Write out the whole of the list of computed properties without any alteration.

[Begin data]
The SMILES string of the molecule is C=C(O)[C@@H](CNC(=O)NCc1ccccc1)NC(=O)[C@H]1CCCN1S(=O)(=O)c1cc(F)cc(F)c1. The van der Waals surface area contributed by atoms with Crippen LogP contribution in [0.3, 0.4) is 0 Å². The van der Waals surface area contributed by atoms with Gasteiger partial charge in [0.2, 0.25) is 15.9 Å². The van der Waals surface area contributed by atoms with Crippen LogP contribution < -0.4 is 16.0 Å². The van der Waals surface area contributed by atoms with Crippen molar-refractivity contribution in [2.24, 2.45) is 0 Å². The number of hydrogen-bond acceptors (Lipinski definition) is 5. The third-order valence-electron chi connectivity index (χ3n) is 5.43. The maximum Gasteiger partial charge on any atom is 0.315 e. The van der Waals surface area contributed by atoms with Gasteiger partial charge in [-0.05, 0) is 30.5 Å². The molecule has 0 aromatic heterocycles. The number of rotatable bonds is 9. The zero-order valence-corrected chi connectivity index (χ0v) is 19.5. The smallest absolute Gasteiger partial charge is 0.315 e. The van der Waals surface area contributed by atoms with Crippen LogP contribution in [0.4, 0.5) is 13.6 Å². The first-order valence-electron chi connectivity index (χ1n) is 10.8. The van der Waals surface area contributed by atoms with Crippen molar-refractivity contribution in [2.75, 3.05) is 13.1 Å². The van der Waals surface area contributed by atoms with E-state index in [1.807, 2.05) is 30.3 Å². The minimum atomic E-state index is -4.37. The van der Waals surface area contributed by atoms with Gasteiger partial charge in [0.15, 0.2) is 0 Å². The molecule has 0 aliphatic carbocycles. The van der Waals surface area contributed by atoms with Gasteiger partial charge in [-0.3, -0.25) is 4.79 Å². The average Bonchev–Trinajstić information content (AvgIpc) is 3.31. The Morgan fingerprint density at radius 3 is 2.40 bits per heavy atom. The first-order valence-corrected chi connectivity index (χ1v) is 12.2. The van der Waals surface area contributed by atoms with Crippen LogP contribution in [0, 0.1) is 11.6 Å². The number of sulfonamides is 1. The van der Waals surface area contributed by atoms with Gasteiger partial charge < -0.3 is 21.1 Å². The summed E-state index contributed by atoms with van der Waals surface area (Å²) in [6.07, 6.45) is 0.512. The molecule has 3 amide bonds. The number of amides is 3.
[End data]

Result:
The SMILES string of the molecule is C=C(O)[C@@H](CNC(=O)NCc1ccccc1)NC(=O)[C@H]1CCCN1S(=O)(=O)c1cc(F)cc(F)c1. The van der Waals surface area contributed by atoms with Crippen LogP contribution in [0.3, 0.4) is 0 Å². The van der Waals surface area contributed by atoms with Gasteiger partial charge in [0.2, 0.25) is 15.9 Å². The van der Waals surface area contributed by atoms with Crippen LogP contribution < -0.4 is 16.0 Å². The van der Waals surface area contributed by atoms with Crippen molar-refractivity contribution in [2.24, 2.45) is 0 Å². The number of hydrogen-bond acceptors (Lipinski definition) is 5. The third-order valence-electron chi connectivity index (χ3n) is 5.43. The maximum Gasteiger partial charge on any atom is 0.315 e. The van der Waals surface area contributed by atoms with Gasteiger partial charge in [-0.05, 0) is 30.5 Å². The molecule has 0 aromatic heterocycles. The number of rotatable bonds is 9. The zero-order valence-corrected chi connectivity index (χ0v) is 19.5. The smallest absolute Gasteiger partial charge is 0.315 e. The van der Waals surface area contributed by atoms with Crippen LogP contribution in [0.4, 0.5) is 13.6 Å². The first-order valence-electron chi connectivity index (χ1n) is 10.8. The van der Waals surface area contributed by atoms with Crippen molar-refractivity contribution in [2.75, 3.05) is 13.1 Å². The van der Waals surface area contributed by atoms with E-state index in [1.807, 2.05) is 30.3 Å². The minimum atomic E-state index is -4.37. The van der Waals surface area contributed by atoms with Gasteiger partial charge in [0.15, 0.2) is 0 Å². The molecule has 0 aliphatic carbocycles. The van der Waals surface area contributed by atoms with Gasteiger partial charge in [-0.3, -0.25) is 4.79 Å². The average Bonchev–Trinajstić information content (AvgIpc) is 3.31. The Morgan fingerprint density at radius 3 is 2.40 bits per heavy atom. The first-order valence-corrected chi connectivity index (χ1v) is 12.2. The van der Waals surface area contributed by atoms with Crippen LogP contribution in [0, 0.1) is 11.6 Å². The number of sulfonamides is 1. The van der Waals surface area contributed by atoms with Gasteiger partial charge < -0.3 is 21.1 Å². The summed E-state index contributed by atoms with van der Waals surface area (Å²) in [6.07, 6.45) is 0.512. The molecule has 3 amide bonds. The number of amides is 3.